This subject can be discussed endlessly, I am sure. 50 years ago a mallet would render said device in pieces if it appeared on the benchtop after first warning, I am sure.

  4. John2v on 8 September 2018 at 2:43 pm

    On the first day of my engineering apprenticeship in 1963 I was told by the Forman “the boss is coming today, when he appears stick a broom in your hand, he likes to see people busy and whatever you do don’t have your hands in your pocket” whilst I watched the foreman work I had that broom right next to me.
    Not being used to standing all day on a rough concrete floor my legs were aching, an ‘old boy’ said “don’t worry lad only 50 years to go”
    One of my first jobs as a boy was to clean the toilet, I will not describe what I found…….can’t imagine my grandchildren doing that…….and quite right.
    I worked with some very clever men making materials handling plant….conveyors, elevators….screw conveyors……..when I was in hospital after a bike crash one charmer broke into my tool box and stole my tools…happy days……..BUT can’t beat retirement

    • Andy on 11 September 2018 at 10:43 am

      Saddened to hear about the tool theft – both my Grandfather and Father both made very clear to me that a mans tools are his livelihood and are to be touched by no one – even the boss – without asking permission first, and that everyone felt the exact same way, no matter where they’d ever worked. Dad has told me about more than one occasion where a tool borrowed without permission, even by trusted friends and colleagues, has led to heated arguments and came close to blows. A theft would have made the man a pariah, not just in the shop, but in the community too

      I work ‘on the tools’ like they did, but instead of wood and metal, its computers and electronics, and instead of a workshop, its in an office. People help themselves to my tools all the time without permission, and cannot understand why i get so irate about borrowing a £3 set of wire cutters or screwdrivers. They don’t understand that its not the cost of the tool that’s important, but the respect that those tools need to be shown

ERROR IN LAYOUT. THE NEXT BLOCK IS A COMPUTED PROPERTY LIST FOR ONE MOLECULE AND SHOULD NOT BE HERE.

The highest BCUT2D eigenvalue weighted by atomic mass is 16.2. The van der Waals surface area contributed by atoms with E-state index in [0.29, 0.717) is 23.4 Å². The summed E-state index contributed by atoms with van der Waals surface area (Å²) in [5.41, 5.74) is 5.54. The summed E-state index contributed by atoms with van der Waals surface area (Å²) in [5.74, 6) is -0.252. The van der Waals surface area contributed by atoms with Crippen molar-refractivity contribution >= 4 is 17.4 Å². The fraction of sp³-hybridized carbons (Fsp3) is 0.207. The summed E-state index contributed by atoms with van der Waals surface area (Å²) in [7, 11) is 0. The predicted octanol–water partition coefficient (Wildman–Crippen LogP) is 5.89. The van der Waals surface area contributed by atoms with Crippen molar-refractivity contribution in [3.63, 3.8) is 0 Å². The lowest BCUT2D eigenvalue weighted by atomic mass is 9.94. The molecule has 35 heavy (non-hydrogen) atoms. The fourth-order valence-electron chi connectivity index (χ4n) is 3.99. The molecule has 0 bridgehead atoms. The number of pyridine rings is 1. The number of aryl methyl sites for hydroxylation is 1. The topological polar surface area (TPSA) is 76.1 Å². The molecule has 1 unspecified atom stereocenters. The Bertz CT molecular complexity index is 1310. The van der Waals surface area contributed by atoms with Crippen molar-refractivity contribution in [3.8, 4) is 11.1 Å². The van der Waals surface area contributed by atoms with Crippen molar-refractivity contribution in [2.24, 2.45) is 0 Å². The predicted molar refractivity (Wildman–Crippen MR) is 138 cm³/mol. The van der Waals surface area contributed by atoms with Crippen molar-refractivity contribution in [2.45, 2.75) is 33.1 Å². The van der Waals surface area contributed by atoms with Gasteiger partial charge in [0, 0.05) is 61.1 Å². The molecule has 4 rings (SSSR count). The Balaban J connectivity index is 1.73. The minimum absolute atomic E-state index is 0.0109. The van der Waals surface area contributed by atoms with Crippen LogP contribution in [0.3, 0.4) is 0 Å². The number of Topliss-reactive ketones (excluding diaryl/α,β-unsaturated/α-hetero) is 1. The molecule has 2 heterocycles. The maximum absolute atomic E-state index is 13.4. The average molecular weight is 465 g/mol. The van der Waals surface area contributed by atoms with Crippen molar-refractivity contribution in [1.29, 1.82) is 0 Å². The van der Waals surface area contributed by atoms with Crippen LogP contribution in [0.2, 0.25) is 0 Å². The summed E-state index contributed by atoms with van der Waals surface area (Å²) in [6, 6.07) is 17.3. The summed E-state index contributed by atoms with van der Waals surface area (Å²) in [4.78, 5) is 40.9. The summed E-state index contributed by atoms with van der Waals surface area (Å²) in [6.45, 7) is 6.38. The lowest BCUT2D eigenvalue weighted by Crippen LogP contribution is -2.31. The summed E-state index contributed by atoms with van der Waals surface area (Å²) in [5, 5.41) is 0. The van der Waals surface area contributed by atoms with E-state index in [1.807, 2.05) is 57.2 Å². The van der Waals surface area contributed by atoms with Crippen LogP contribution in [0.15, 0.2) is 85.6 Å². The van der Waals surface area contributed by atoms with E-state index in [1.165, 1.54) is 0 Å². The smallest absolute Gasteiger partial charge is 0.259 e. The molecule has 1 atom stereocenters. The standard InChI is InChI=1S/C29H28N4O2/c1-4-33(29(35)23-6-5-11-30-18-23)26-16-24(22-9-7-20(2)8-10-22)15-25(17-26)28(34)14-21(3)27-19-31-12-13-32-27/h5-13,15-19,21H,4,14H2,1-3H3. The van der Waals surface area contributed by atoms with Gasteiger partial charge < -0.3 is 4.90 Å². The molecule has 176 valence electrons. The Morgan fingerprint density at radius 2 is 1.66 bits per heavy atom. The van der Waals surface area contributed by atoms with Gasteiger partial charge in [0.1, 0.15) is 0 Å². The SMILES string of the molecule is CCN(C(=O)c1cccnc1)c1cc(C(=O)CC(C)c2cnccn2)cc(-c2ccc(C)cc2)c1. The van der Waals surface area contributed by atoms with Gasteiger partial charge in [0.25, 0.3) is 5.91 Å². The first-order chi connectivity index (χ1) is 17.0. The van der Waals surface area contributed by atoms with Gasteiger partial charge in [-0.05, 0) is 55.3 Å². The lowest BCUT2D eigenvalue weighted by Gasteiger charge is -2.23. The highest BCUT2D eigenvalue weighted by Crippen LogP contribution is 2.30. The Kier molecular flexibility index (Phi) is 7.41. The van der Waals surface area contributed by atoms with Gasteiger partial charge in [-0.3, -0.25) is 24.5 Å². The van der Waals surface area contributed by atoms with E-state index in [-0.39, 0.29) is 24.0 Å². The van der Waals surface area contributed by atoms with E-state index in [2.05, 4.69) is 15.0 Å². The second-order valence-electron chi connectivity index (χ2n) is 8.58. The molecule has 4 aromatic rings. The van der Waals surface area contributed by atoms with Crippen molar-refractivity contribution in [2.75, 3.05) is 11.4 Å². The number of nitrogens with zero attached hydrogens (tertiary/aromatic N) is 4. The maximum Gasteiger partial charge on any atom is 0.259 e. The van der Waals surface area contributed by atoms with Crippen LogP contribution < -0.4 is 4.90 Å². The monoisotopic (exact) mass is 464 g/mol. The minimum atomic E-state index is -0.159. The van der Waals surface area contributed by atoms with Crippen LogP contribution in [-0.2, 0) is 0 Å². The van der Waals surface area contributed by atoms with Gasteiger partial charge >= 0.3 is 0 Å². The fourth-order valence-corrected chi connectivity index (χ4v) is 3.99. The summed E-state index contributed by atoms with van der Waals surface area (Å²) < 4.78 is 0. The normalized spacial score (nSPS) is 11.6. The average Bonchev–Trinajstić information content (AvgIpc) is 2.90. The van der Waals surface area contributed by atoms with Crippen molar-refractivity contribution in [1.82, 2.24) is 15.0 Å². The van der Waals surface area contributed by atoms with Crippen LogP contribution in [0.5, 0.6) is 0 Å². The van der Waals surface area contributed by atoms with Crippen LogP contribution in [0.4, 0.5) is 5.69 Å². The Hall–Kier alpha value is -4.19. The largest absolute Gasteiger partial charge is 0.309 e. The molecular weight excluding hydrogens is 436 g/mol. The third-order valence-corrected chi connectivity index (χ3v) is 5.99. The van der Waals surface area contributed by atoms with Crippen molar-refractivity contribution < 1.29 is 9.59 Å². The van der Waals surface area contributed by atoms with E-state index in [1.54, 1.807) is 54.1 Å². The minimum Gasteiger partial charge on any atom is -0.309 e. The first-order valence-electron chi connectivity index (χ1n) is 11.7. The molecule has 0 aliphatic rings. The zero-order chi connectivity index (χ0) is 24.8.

5. Jay Gill on 8 September 2018 at 5:07 pm

    I’d love to read Paul’s autobiography, stories from starting out and when woodworking was supporting a family. Less on teaching, more on tales from a professional woodworker. Not that teaching isn’t important!

    Also, is there a gallery of Paul’s work from that time? How did you get the commission to to build the White House pieces?

  6. Matthew Collicott on 8 September 2018 at 7:51 pm

    Thanks for these stories Paul. I would buy a book of them in a heart beat!

  7. Simon Bacsich on 8 September 2018 at 8:01 pm

    Lovely to read – in so many ways a vanished world.

  8. Mike Z. on 8 September 2018 at 8:01 pm

    I enjoy so much what I learn here, that information has been priceless to me but Mr Sellers outlook and attitude was even more insightful. I often wondered what those first years were like working really as a mere boy – I know 15 seems younger now than when I was that age but were were still basically children. After the first installment of “Adventures With Work” I wondered when all the different personalities would come in to play, not to mention the pecking order that runs through all aspects of society. Dealing with coworkers and indeed the various quirks of some of the men I worked for and with was often much much harder than any of the work I had to do at times – human beings can be complicated … sounds like George was one of the good ones!

  9. Don Trust on 8 September 2018 at 9:25 pm

    I can relate to some of what Paul has said. My first day on the job as an apprentice Tool and Die maker was spent partially in the heat treat room with a particularly surely gentleman.

    I was the grunt for the day and one of my jobs was to man the fire extinguisher when the white hot pieces came out of the HT oven. First time, I was told by the guy – “If I don’t get this into the oil quench bath fast enough, it will catch the surface of the oil on fire. If that happens you hit it with the fire extinguisher. If you panic and run, I will hunt you down and kill you dead”

    I remember thinking at that moment “What did I get my self into.” LOL

  10. Reggie on 10 September 2018 at 1:41 pm

    Paul, This is another one of your well needed stories. There are days when I forget why am I putting up with other people’s opinions and today I’m glad that I am reminded that in everyone’s world we are going through the same experiences. I’m not the only one and I’m moving on to the next day…”Time to build another project…” Thanks Paul.

  11. John Sawyer on 10 September 2018 at 8:13 pm

    One of the ways industry has gone wrong is the doing away with auntie. Auntie was the old man who took the new young lads and not only started them on a trade but taut them the difference between school and the work place.
    You were very fortunate Paul in your “auntie “ a real good un.

    • Andy on 11 September 2018 at 10:47 am

      Funny how their known by different names across industries, but serve the same role. To a mariner, it would be a ‘seadaddy’. Engineers call them ‘greybeards’

      • Larry on 12 September 2018 at 9:14 pm

        ‘Pops’ or ‘chippy’ was reserved for the oldest guy in the shop in the carpentry trades when I started out.

        Us younger guys called him Mr.

  12. Jon Place on 13 September 2018 at 1:15 pm

    Please tell me that there’s a plan in the back of your head to collate all these memories into some sort of book. The picture you paint is just as in need of preservation as the woodworking methods you teach.

    • Paul Sellers on 13 September 2018 at 4:03 pm

      Not so far. This is only a small fraction of the whole, very, very small. It goes on and on and on and on…..